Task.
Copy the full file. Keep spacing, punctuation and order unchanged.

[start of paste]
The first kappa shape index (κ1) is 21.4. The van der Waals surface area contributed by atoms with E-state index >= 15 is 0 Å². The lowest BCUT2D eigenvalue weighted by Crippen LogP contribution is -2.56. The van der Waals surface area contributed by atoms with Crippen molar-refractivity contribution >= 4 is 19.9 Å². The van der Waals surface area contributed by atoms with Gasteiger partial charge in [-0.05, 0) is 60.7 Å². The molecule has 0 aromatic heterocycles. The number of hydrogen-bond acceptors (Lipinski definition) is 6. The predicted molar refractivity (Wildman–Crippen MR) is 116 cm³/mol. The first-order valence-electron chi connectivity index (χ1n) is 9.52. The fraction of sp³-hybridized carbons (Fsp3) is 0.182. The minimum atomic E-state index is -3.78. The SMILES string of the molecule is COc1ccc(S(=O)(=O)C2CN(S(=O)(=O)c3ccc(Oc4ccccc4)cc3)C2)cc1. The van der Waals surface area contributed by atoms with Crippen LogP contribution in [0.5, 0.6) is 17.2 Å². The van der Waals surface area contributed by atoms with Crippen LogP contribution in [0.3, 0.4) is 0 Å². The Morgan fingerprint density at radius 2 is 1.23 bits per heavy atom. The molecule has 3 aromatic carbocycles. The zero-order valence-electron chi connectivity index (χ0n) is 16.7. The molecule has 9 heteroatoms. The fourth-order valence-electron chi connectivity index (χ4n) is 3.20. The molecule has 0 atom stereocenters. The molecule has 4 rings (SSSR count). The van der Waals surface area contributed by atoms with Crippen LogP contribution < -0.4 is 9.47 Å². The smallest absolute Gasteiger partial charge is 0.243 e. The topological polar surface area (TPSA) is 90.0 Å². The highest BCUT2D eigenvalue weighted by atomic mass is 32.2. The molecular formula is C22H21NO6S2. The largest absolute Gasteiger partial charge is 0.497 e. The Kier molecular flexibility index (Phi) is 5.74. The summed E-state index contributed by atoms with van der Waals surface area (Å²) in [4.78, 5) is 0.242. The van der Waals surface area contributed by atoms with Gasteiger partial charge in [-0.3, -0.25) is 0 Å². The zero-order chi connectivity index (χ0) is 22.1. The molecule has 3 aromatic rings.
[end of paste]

The first kappa shape index (κ1) is 21.4. The van der Waals surface area contributed by atoms with E-state index >= 15 is 0 Å². The lowest BCUT2D eigenvalue weighted by Crippen LogP contribution is -2.56. The van der Waals surface area contributed by atoms with Crippen molar-refractivity contribution >= 4 is 19.9 Å². The van der Waals surface area contributed by atoms with Gasteiger partial charge in [-0.05, 0) is 60.7 Å². The molecule has 0 aromatic heterocycles. The number of hydrogen-bond acceptors (Lipinski definition) is 6. The predicted molar refractivity (Wildman–Crippen MR) is 116 cm³/mol. The first-order valence-electron chi connectivity index (χ1n) is 9.52. The fraction of sp³-hybridized carbons (Fsp3) is 0.182. The minimum atomic E-state index is -3.78. The SMILES string of the molecule is COc1ccc(S(=O)(=O)C2CN(S(=O)(=O)c3ccc(Oc4ccccc4)cc3)C2)cc1. The van der Waals surface area contributed by atoms with Crippen LogP contribution in [0.5, 0.6) is 17.2 Å². The van der Waals surface area contributed by atoms with Crippen LogP contribution in [0.3, 0.4) is 0 Å². The Morgan fingerprint density at radius 2 is 1.23 bits per heavy atom. The molecule has 3 aromatic carbocycles. The zero-order valence-electron chi connectivity index (χ0n) is 16.7. The molecule has 9 heteroatoms. The fourth-order valence-electron chi connectivity index (χ4n) is 3.20. The molecule has 0 atom stereocenters. The molecule has 4 rings (SSSR count). The van der Waals surface area contributed by atoms with Crippen LogP contribution < -0.4 is 9.47 Å². The smallest absolute Gasteiger partial charge is 0.243 e. The topological polar surface area (TPSA) is 90.0 Å². The highest BCUT2D eigenvalue weighted by atomic mass is 32.2. The molecular formula is C22H21NO6S2. The largest absolute Gasteiger partial charge is 0.497 e. The Kier molecular flexibility index (Phi) is 5.74. The summed E-state index contributed by atoms with van der Waals surface area (Å²) in [4.78, 5) is 0.242. The van der Waals surface area contributed by atoms with Gasteiger partial charge in [-0.3, -0.25) is 0 Å². The zero-order chi connectivity index (χ0) is 22.1. The molecule has 3 aromatic rings.